V-seating offers far more shoulder room.

The seats are fully customizable in their recline. Seat. Bed. And everything in between.

The seat shell makes a private nest for sleeping.

The seat shell makes a private nest for sleeping.

The seat shell makes a private nest for sleeping.

Center console stows all the electronic controls.

Center console stows all the electronic controls.

Center console stows all the electronic controls.

Video screens are now 15 inches (up from 10). That’s the size of a large laptop monitor.

Video screens are now 15 inches (up from 10). That’s the size of a large laptop monitor.

Video screens are now 15 inches (up from 10). That’s the size of a large laptop monitor.

Video screens are now 15 inches (up from 10). That’s the size of a large laptop monitor.

Video screens are now 15 inches (up from 10). That’s the size of a large laptop monitor.

5 Years In The Making, Lufthansa’s Ingenious New Business Class Seats

How do you make a small space as appealing as possible? With a little help from simple geometry.

The easiest way for always-struggling airlines to maximize revenue is to get people sitting in their premium seats. Without buying new planes or rethinking routes, business class means that precious plane real estate can sell for more per square foot. But what do the airlines really have to work with? Space is finite. Serve them food, a glass of wine, and what else? Design the space better.

The seats recline into 6.5-foot beds.

So in the late 2000s, Lufthansa invited designers to reimagine their business class seats. "Basically since Lufthansa had designed the previous seat the business class market had moved on significantly. It was necessary to introduce a fully flat bed which up to now had not been Lufthansa’s offer," explains Luke Pearson of PearsonLloyd. But they had one big requirement: While other airlines had rotated chairs like Tetris pieces to make reclining possible, Lufthansa wanted all seats to face the direction of travel for optimal flyer comfort.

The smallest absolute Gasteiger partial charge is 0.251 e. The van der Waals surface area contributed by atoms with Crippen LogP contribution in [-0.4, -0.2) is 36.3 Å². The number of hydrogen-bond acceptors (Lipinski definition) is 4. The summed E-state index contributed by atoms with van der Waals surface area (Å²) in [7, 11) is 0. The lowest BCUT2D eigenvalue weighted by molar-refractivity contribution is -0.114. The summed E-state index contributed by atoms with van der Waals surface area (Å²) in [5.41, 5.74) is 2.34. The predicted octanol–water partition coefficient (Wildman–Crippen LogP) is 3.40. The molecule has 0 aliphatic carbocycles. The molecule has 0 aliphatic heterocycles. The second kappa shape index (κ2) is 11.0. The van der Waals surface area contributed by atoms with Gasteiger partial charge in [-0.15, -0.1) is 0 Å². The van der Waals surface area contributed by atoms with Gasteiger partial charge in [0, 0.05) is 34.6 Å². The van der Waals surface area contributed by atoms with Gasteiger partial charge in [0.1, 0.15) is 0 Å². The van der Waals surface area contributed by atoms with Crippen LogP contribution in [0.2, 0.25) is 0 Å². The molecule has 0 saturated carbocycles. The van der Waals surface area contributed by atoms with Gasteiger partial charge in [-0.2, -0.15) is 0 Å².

PearsonLloyd ended up winning the contract with a novel approach, by shaping the seats like a V. It sounds intimate at first, with two passengers facing in toward one another. But ultimately, this places passengers further apart. And when people actually lay down, their heads are partitioned off by their own consoles. Meanwhile, this hypotenuse-like approach buys precious leg room. The beds recline to almost 6.5 feet in length.

"This principle is not unique in aviation seating design," Pearson admits. "However, the way in which the layout we utilised within the aircraft and the specific functions of the seat are unique to this design and Lufthansa in this case." Indeed, it was the small details, details carved out over several years of mockups, user testing, then test flights, that didn’t just make their design as spacious as possible, but as comfortable as possible.

Reading light, and custom textiles you’ll only see on Lufthansa.

A perfect example are the integrated displays. PearsonLloyd had wanted to connect these in a center band to optimize their complexity of articulation. And while this didn’t affect roominess, the band blocked a view into the next row, cutting down on perceived space. So they abandoned the idea. The precise shape of the head/shoulder compartment was honed to accept users of multiple broadness. The lower lumbar adjustments were given massage functions (which sounds like a godsend for anyone who’s gone numb during a long flight). And even the seat textile is wholly custom, bringing in flecks of yellow to warm the otherwise silver sheen.

I asked Pearson why many of these pretty obvious improvements hadn’t been made before, why if V-shaped seating is so efficient, it wasn’t simply implemented in the first place?

"Simply because design and engineering knowledge evolves," he responded. "People never arrive immediately at the optimum solution." Which makes you wonder, with a few more great ideas, how wonderful could Lufthansa’s next new business class be?

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25 Comments

  • Lisanne Kippenberg

    As someone who has personally experienced the new Business Class, let me tell you it is amazing and there are worlds between the new and the old one. It is very sleek and modern looking and the seats are extremely comfortable and spacious. I don't really understand where most of the users are getting the idea that feet are touching simply from the images, because let me tell you this is not the case. There is plenty of personal space and I really don't think the V concept takes away any privacy from travellers. The upgraded IFE is also superb and done in a way that is easy to follow. Overall I really love this product and cannot wait to fly again--and I would personally recommend it to all travellers.